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Tales of a Swift futureThe extension thing

Today I was working on Swift as I’ve done for the late our of next week and while doing the all the examples in the Apple given documentation I encountered something boggling.

Every time I test a new language I like to stress as much as I can the syntax so I can learn the limits and suggestions of abstraction. While doing the card enumeration example I encountered many corners to which the abstraction could be meddled with and here follows.

First thing you encounter is the enumerations type which by the time I got was not up for discussion: ranks are naturally enumerations in spite of the various permutations amongst card games. The simplest way to do it was as is written in the book:

enum Rank: Int {
	case Ace = 1
	case Two, Three, Four, Five, Six, Seven, Eight, Nine, Ten
	case Jack, Queen, King
	func simpleDescription() -> String {
		switch self {
		case .Ace:
			return "ace"
		case .Jack:
			return "jack"
		case .Queen:
			return "queen"
		case .King:
			return "king"
		default:
			return String(self.toRaw())
		}
	}
}

A very simple structure although I might add that the only method is a mere example, if you were to do a real life thing it would natural to erase it. No functionality, no methods.

Well. It was only logical to treat the suits symmetrically:

enum Suit: Int {
	case Clubs = 1
	case Hearts, Spades, Diamonds
	func simpleDescription () -> String {
		switch self {
		case .Clubs:
			return "clubs"
		case .Hearts:
			return "hearts"
		case .Spades:
			return "spades"
		case .Diamonds:
			return "diamonds"
		}
	}
	func color () -> String {
		switch self {
		case .Spades, .Clubs:
			return "black";
		case .Hearts, .Diamonds:
			return "red";
		}
	}
}

As I thought was natural to a bare integer value, I overloaded various operands so as to simplify the abstraction:

@infix func + (left: Rank, right: Int) -> Rank? {
	return Rank.fromRaw(left.toRaw() + right)
}
@infix func - (left: Rank, right: Int) -> Rank? {
	return Rank.fromRaw(left.toRaw() - right)
}
@postfix @assignment func ++ (inout value: Rank) -> Rank? {
	if let result = value + 1 {
		value = result
		return result
	}
	return nil
}
@postfix @assignment func -- (inout value: Rank) -> Rank? {
	if let result = value - 1 {
		value = result
		return result
	}
	return nil
}
@infix func == (left: Rank, right: Rank) -> Bool {
	return left.toRaw() == right.toRaw()
}
@infix func > (left: Rank, right: Rank) -> Bool {
    return left.toRaw() > right.toRaw()
}
@infix func < (left: Rank, right: Rank) -> Bool {
    return left.toRaw() < right.toRaw()
}
@infix func >= (left: Rank, right: Rank) -> Bool {
    return left.toRaw() >= right.toRaw()
}
@infix func <= (left: Rank, right: Rank) -> Bool {
    return left <= right
}

This was just as the tutorial asked and using all the code that was already available on the book. And till this line of code nothing really special has happened. Until I was faced with the card and deck problem.

The thing is that a card is the single concatenation of suit and rank and as such must be a class… Wrong. My fist mistake in treating Swift as C++. The abstraction of a class refers to a data being with lifespan, it follows a flow and dies out, therefore it should not be copied. To be precise, as far as I am concerned it is so highly unadvisable that although the building types are transversal between instances their parity has to be done by hand.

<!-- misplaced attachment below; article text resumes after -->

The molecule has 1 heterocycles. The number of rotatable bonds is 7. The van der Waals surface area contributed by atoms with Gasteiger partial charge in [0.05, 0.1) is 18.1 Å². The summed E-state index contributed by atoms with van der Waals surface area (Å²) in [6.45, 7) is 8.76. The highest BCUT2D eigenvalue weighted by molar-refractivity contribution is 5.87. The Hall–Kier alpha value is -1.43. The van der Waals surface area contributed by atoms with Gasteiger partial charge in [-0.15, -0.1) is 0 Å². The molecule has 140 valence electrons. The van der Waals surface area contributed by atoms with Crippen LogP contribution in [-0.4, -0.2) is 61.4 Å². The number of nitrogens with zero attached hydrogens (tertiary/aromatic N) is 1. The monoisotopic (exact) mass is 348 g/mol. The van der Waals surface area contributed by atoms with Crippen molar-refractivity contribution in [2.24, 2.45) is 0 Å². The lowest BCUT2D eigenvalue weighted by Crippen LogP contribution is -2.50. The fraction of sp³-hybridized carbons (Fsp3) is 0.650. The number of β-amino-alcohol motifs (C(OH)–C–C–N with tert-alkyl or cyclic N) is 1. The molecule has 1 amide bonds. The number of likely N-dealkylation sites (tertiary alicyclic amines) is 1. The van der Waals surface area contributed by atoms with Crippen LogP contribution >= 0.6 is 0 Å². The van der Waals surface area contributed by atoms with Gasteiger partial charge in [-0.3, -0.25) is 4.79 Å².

So there goes another try using another segmentation of the object type — all the advisable types in Swift are objects of classes:

struct Card {
    var rank: Rank
    var suit: Suit
    func simpleDescription() -> String {
        return "The \(rank.simpleDescription()) of \(suit.simpleDescription()) is \(suit.color())."
    }
    init (rank: Rank, suit: Suit) {
        self.rank = rank
        self.suit = suit
    }
    init () {
        self.rank = Rank.Ace
        self.suit = Suit.Clubs
    }
    func createDeck() -> [Card] {}
}

And yes, I coded the suggestion in the handbook about creating a deck and to be fair: always do the suggestions, they are fun and hard. At the time it seemed natural to ask for a card to call its friends and build a deck.

func createDeck() -> [Card] {
    var newCard = self
    if newCard++ {
        return [self] + newCard.createDeck()
    }
    return [self]
}

I really was happy with this piece of code. I love when I get a bit recursive after 11PM. Until I had to actually call it. Ugh.

var myDeck = Card().createDeck()

Really? I would let any given user of this library — I know nobody is ever gonna use that — call as much as they wanted this method? NO (I really have a thingy for memory usage awareness).

It really stung a bit to let go of the recursive thing but it seemed only fair. Iteration it will be:

class Deck {
    var cards = [Card]()
    init () {
        var card = Card()
        do {
            cards += card
        } while card++
    }
}

var myDeck = Deck()
for card in myDeck.cards {
    println(card.simpleDescription())
}

Have you seen those last few lines? A card is a property of the deck and not a value inside a property — just to be clear, I never do that when I am actually building something… now a days.

I then remembered the abstraction of extensions. Extending a class of any sort is giving new methods and values to its existing declaration propagating new functionality to instances. Sounds great, hum?!

So I decided to extend the array of Card elements:

extension [Card] {
    init () {
        var card = Card()
        do {
            self += card
        } while card++
    }
}

These were the 8 lines with which I fell in love with. Until this:

! Non-nominal type [Card] cannot be extended